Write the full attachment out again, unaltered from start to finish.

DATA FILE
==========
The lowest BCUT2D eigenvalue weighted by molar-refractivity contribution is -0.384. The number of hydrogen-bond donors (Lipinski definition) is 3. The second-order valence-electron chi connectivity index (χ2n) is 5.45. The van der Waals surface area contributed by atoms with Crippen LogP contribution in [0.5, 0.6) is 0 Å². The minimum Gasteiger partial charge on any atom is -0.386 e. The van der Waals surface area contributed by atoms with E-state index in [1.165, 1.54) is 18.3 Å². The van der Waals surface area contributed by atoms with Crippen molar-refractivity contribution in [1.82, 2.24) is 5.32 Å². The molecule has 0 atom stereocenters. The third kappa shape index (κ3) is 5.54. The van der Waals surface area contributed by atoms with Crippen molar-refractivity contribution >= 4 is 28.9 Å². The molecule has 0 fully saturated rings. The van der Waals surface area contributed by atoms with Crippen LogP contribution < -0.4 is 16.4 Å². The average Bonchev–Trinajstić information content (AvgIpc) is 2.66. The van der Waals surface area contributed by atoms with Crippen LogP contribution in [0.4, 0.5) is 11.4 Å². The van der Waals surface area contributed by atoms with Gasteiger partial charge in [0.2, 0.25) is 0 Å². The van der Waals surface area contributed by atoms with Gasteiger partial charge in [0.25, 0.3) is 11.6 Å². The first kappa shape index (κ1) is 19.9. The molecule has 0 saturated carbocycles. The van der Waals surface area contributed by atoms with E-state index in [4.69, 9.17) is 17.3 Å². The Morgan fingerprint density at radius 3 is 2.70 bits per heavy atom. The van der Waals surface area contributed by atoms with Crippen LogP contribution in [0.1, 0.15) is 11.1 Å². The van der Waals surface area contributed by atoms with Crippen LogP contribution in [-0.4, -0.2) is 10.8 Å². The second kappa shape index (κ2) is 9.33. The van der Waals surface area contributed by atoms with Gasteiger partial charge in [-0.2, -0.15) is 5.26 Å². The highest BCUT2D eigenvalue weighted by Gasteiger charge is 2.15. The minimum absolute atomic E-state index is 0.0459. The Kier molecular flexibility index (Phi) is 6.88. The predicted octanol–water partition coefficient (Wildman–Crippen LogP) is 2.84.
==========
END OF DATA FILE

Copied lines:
The lowest BCUT2D eigenvalue weighted by molar-refractivity contribution is -0.384. The number of hydrogen-bond donors (Lipinski definition) is 3. The second-order valence-electron chi connectivity index (χ2n) is 5.45. The van der Waals surface area contributed by atoms with Crippen LogP contribution in [0.5, 0.6) is 0 Å². The minimum Gasteiger partial charge on any atom is -0.386 e. The van der Waals surface area contributed by atoms with E-state index in [1.165, 1.54) is 18.3 Å². The van der Waals surface area contributed by atoms with Crippen molar-refractivity contribution in [1.82, 2.24) is 5.32 Å². The molecule has 0 atom stereocenters. The third kappa shape index (κ3) is 5.54. The van der Waals surface area contributed by atoms with Crippen molar-refractivity contribution >= 4 is 28.9 Å². The molecule has 0 fully saturated rings. The van der Waals surface area contributed by atoms with Crippen LogP contribution < -0.4 is 16.4 Å². The average Bonchev–Trinajstić information content (AvgIpc) is 2.66. The van der Waals surface area contributed by atoms with Crippen LogP contribution in [0.4, 0.5) is 11.4 Å². The van der Waals surface area contributed by atoms with Gasteiger partial charge in [0.2, 0.25) is 0 Å². The van der Waals surface area contributed by atoms with Gasteiger partial charge in [0.25, 0.3) is 11.6 Å². The first kappa shape index (κ1) is 19.9. The molecule has 0 saturated carbocycles. The van der Waals surface area contributed by atoms with E-state index in [4.69, 9.17) is 17.3 Å². The Morgan fingerprint density at radius 3 is 2.70 bits per heavy atom. The van der Waals surface area contributed by atoms with Crippen LogP contribution in [0.1, 0.15) is 11.1 Å². The van der Waals surface area contributed by atoms with Crippen LogP contribution in [-0.4, -0.2) is 10.8 Å². The second kappa shape index (κ2) is 9.33. The van der Waals surface area contributed by atoms with Gasteiger partial charge in [-0.2, -0.15) is 5.26 Å². The highest BCUT2D eigenvalue weighted by Gasteiger charge is 2.15. The minimum absolute atomic E-state index is 0.0459. The Kier molecular flexibility index (Phi) is 6.88. The predicted octanol–water partition coefficient (Wildman–Crippen LogP) is 2.84.